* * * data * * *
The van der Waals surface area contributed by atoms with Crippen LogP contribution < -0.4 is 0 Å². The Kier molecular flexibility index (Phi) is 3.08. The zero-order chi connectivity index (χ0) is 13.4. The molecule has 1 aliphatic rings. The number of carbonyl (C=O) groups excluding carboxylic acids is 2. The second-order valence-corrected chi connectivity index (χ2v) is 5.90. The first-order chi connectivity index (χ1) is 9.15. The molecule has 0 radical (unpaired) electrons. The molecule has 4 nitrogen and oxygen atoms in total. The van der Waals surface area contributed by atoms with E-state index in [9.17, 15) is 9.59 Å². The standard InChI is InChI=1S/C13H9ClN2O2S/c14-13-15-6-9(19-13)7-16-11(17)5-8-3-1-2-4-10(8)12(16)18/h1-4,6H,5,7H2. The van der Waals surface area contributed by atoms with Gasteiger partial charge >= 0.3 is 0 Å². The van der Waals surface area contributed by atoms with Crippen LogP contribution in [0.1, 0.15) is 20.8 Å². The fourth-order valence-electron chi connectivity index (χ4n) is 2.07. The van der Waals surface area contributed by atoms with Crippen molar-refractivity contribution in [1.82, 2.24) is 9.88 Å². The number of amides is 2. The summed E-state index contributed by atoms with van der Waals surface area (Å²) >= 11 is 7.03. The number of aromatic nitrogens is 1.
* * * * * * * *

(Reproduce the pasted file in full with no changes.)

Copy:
The van der Waals surface area contributed by atoms with Crippen LogP contribution < -0.4 is 0 Å². The Kier molecular flexibility index (Phi) is 3.08. The zero-order chi connectivity index (χ0) is 13.4. The molecule has 1 aliphatic rings. The number of carbonyl (C=O) groups excluding carboxylic acids is 2. The second-order valence-corrected chi connectivity index (χ2v) is 5.90. The first-order chi connectivity index (χ1) is 9.15. The molecule has 0 radical (unpaired) electrons. The molecule has 4 nitrogen and oxygen atoms in total. The van der Waals surface area contributed by atoms with E-state index in [9.17, 15) is 9.59 Å². The standard InChI is InChI=1S/C13H9ClN2O2S/c14-13-15-6-9(19-13)7-16-11(17)5-8-3-1-2-4-10(8)12(16)18/h1-4,6H,5,7H2. The van der Waals surface area contributed by atoms with Gasteiger partial charge >= 0.3 is 0 Å². The van der Waals surface area contributed by atoms with Crippen LogP contribution in [0.1, 0.15) is 20.8 Å². The fourth-order valence-electron chi connectivity index (χ4n) is 2.07. The van der Waals surface area contributed by atoms with Crippen molar-refractivity contribution in [1.82, 2.24) is 9.88 Å². The number of amides is 2. The summed E-state index contributed by atoms with van der Waals surface area (Å²) >= 11 is 7.03. The number of aromatic nitrogens is 1.